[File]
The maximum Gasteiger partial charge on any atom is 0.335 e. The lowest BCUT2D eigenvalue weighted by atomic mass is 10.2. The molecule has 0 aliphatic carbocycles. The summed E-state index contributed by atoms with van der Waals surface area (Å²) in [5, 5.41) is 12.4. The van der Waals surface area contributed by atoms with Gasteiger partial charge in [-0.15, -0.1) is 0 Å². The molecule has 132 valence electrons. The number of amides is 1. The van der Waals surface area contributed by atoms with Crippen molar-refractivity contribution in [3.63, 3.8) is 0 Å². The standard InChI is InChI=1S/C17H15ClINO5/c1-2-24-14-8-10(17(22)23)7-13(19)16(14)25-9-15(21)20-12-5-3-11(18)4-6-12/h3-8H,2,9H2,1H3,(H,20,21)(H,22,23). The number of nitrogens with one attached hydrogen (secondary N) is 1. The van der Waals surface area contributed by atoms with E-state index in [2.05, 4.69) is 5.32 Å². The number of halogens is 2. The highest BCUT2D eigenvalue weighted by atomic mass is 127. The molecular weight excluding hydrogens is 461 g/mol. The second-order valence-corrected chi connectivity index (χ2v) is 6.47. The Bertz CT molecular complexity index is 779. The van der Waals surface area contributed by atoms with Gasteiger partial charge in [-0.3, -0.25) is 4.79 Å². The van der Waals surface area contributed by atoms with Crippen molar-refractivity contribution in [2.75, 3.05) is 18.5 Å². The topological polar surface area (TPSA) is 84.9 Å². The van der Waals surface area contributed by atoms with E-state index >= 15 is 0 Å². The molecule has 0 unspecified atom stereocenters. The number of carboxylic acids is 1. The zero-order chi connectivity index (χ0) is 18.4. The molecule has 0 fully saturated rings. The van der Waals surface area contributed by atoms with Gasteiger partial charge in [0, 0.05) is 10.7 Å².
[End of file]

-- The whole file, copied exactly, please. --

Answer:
The maximum Gasteiger partial charge on any atom is 0.335 e. The lowest BCUT2D eigenvalue weighted by atomic mass is 10.2. The molecule has 0 aliphatic carbocycles. The summed E-state index contributed by atoms with van der Waals surface area (Å²) in [5, 5.41) is 12.4. The van der Waals surface area contributed by atoms with Gasteiger partial charge in [-0.15, -0.1) is 0 Å². The molecule has 132 valence electrons. The number of amides is 1. The van der Waals surface area contributed by atoms with Crippen molar-refractivity contribution in [3.63, 3.8) is 0 Å². The standard InChI is InChI=1S/C17H15ClINO5/c1-2-24-14-8-10(17(22)23)7-13(19)16(14)25-9-15(21)20-12-5-3-11(18)4-6-12/h3-8H,2,9H2,1H3,(H,20,21)(H,22,23). The number of nitrogens with one attached hydrogen (secondary N) is 1. The van der Waals surface area contributed by atoms with E-state index in [2.05, 4.69) is 5.32 Å². The number of halogens is 2. The highest BCUT2D eigenvalue weighted by atomic mass is 127. The molecular weight excluding hydrogens is 461 g/mol. The second-order valence-corrected chi connectivity index (χ2v) is 6.47. The Bertz CT molecular complexity index is 779. The van der Waals surface area contributed by atoms with Gasteiger partial charge in [-0.3, -0.25) is 4.79 Å². The van der Waals surface area contributed by atoms with Crippen molar-refractivity contribution in [2.75, 3.05) is 18.5 Å². The topological polar surface area (TPSA) is 84.9 Å². The van der Waals surface area contributed by atoms with E-state index >= 15 is 0 Å². The molecule has 0 unspecified atom stereocenters. The number of carboxylic acids is 1. The zero-order chi connectivity index (χ0) is 18.4. The molecule has 0 fully saturated rings. The van der Waals surface area contributed by atoms with Gasteiger partial charge in [0, 0.05) is 10.7 Å².